The Speaker of the House of Representatives of the Federal Republic of Nigeria, Femi Gbajabiamila, has made proposals aimed at ending the current retail trade war between Nigerian traders in Ghana and their Ghanaian counterparts.
During a ‘Legislative Diplomacy’ bilateral meeting with Ghanaian lawmakers and some top government officials, as part of his ongoing visit to Ghana to resolve the crisis, Mr Gbajabiamila called for an amicable settlement of trade disputes through arbitration and fair judicial processes.
“We do not have an exact title for such a law as at now, but agreeing on reciprocal legislation that cements the friendship between our nations; and ensures that it continues to thrive and benefit all our citizens – no matter where they live – would go a long way in strengthening our relations on all levels,” Mr Gbajabiamila said.
Noting that the relationship between Nigeria and Ghana is one of the most important in Africa, Mr Gbajabiamila said at a time the world is battling the Covid-19 pandemic and the economic impacts and the pressures on public coffers “and service delivery systems are weighing heavily on us all, it is clear that this is not a time for conflict and disagreements, but a time for partnership and solidarity.”
He said it is in a bid to improve the bilateral relationships among African countries that he has been championing the creation of the Conference of Speakers and Heads of African Parliaments (CoSAP) aimed at identifying, discussing and resolving issues and challenges that affect growth, stability and development within different regions and across the continent.
“While our countries share a constructive and healthy rivalry in several areas – ranging from football to music, food and movie production, amongst others – we know that our healthy rivalry is based more on friendship than enmity and more on healthy competition than destructive confrontation.
“We are friends, we are family, we are one and are determined to remain so, as we continue what our founding fathers started over six decades ago. These reasons, ladies and gentlemen, is why we are here: to deliberate on how we can jointly overcome current challenges and together, build the peaceful and prosperous future we both seek for our countries and our citizens.”
He said the challenges that Nigerian traders face in Ghana are a cause for deep concern for all arms of the Nigerian government and the Nigerian people, calling for urgent action to end the hostility.
Mr Gbajabiamila added that: “The escalation of the tensions between our citizens and our nations is nothing for either of our countries to be proud of. And therefore, as I said today at the Nigeria High Commission, it is important that we leaders ensure that our utterances and our actions; and what is reported in our media do not fan the flames of conflict and confrontation, but instead, fuel the possibilities of first de-escalating tensions; finding constructive options for resolution; and working together to effectively implement those solutions, both here in Ghana as well as in Nigeria.”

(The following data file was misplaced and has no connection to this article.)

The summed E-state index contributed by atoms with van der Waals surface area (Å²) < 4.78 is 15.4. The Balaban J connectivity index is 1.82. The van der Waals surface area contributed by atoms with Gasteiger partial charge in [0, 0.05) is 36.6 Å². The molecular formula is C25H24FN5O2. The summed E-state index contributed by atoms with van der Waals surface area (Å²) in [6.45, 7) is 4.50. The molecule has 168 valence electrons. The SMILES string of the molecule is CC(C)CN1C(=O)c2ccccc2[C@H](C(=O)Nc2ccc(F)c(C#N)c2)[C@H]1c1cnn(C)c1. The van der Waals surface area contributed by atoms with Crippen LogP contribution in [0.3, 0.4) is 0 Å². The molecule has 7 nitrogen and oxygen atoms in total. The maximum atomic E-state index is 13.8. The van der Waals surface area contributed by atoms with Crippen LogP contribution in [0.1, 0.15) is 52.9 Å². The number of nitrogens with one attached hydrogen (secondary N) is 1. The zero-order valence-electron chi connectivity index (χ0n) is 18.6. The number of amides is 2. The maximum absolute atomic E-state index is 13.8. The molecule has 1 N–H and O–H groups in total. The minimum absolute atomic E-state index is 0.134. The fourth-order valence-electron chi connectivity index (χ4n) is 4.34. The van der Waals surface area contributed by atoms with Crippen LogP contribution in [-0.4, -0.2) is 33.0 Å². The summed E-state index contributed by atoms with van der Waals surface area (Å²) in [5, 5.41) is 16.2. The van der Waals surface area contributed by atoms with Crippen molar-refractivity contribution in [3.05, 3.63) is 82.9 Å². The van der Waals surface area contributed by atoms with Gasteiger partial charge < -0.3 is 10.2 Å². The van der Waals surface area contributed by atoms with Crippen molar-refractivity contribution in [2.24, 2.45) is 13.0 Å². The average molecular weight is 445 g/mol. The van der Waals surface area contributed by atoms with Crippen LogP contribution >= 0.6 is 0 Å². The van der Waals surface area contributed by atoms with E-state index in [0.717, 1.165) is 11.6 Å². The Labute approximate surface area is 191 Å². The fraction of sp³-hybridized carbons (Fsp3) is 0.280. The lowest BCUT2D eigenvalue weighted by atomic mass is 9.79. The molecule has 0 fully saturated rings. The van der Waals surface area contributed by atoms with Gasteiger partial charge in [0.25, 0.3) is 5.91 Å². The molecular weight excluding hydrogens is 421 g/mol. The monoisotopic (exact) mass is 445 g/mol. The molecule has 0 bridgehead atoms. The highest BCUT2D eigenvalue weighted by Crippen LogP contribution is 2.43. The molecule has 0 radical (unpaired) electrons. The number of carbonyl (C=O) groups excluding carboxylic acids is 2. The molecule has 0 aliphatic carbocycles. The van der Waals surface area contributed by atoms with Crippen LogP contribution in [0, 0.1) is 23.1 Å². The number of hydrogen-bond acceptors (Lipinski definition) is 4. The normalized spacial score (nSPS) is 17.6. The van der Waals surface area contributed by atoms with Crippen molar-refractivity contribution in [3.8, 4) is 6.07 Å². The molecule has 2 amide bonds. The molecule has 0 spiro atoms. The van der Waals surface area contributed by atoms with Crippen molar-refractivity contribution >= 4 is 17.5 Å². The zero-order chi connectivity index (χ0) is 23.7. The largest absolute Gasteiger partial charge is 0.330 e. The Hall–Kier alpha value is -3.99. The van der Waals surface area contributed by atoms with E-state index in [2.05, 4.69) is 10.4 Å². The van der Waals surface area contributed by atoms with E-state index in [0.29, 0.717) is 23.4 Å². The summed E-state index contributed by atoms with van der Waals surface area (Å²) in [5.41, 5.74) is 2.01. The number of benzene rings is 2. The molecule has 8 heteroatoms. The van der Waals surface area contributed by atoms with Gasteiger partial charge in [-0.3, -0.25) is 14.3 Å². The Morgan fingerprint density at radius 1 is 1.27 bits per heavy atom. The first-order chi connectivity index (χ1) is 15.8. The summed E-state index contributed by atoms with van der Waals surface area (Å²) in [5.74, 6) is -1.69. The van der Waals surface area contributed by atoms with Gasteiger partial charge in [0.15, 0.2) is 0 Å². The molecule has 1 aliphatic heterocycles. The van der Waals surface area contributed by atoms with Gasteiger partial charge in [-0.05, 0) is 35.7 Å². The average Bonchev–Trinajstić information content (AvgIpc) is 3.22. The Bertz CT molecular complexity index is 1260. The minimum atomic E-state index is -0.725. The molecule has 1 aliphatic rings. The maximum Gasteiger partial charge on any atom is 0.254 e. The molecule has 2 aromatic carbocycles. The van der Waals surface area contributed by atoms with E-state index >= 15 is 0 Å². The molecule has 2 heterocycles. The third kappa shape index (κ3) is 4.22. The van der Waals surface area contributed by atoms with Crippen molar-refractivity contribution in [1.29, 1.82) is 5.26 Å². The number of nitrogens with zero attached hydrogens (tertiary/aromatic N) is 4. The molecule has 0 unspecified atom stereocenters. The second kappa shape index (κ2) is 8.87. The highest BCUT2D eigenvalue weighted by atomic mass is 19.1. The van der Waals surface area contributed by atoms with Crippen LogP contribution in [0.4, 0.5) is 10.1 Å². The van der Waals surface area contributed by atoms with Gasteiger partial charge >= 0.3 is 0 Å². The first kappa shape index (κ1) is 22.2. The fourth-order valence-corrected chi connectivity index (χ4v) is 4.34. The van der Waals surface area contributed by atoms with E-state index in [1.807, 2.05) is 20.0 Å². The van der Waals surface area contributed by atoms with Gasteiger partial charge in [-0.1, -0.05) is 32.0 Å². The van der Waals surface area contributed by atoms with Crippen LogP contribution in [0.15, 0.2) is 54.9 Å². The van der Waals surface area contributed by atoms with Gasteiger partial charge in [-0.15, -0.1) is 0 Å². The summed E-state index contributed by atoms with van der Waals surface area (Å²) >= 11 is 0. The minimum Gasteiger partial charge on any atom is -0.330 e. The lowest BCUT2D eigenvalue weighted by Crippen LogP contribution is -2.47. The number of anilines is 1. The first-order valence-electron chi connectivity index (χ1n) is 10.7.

For his part, Ghana’s Minister of Trade and Industry Alan Kyeremateng, said there are many Ghanaians and Nigerians who are going about their lawful duties without difficulties.
“The incidence that has occurred where some shops were locked up must have risen out of situations where there were clear abuses of the application of the laws.
“I was happy that the Nigerian Speaker of the House of Representatives mentioned that if they are doing legitimate business, please allow them as brothers and sisters to continue to do so. I want to give you that assurance that that will be the case. Anybody engaged in business, trading, doing the rightful things, they must have no difficulties.
“Even in cases where we found that in some instances where the laws were not being followed, I, in my capacity as the Minister of Trade, had ordered that they shut the office and those who are being seen as offending the law be given an opportunity to regularise their documentation.
“I say this, being the Minister of Trade and Industry, this is not something that is new, I have always since the time I’ve been a Minister found a way of going along, so that those who needed to regularise their businesses would do so. “Also, as indicated by the Speaker, that it will be a desire to see whether certain aspects of the law could be looked at, I’m sure the Speaker will look at that request and appropriate Committees would be engaged on the subject.
“As long as the laws remain on our statute books, I will like to request that, you send a strong signal to our brothers and sisters who are engaged in retail trading that at least for now until further considerations are made on our statute books, they should just respect the law because Ghanaian traders themselves are required to respect the laws of our country. And in that sense, it will be discriminatory for us to require Ghanaians to respect the same laws in our statute books and not require foreigners to do so.”
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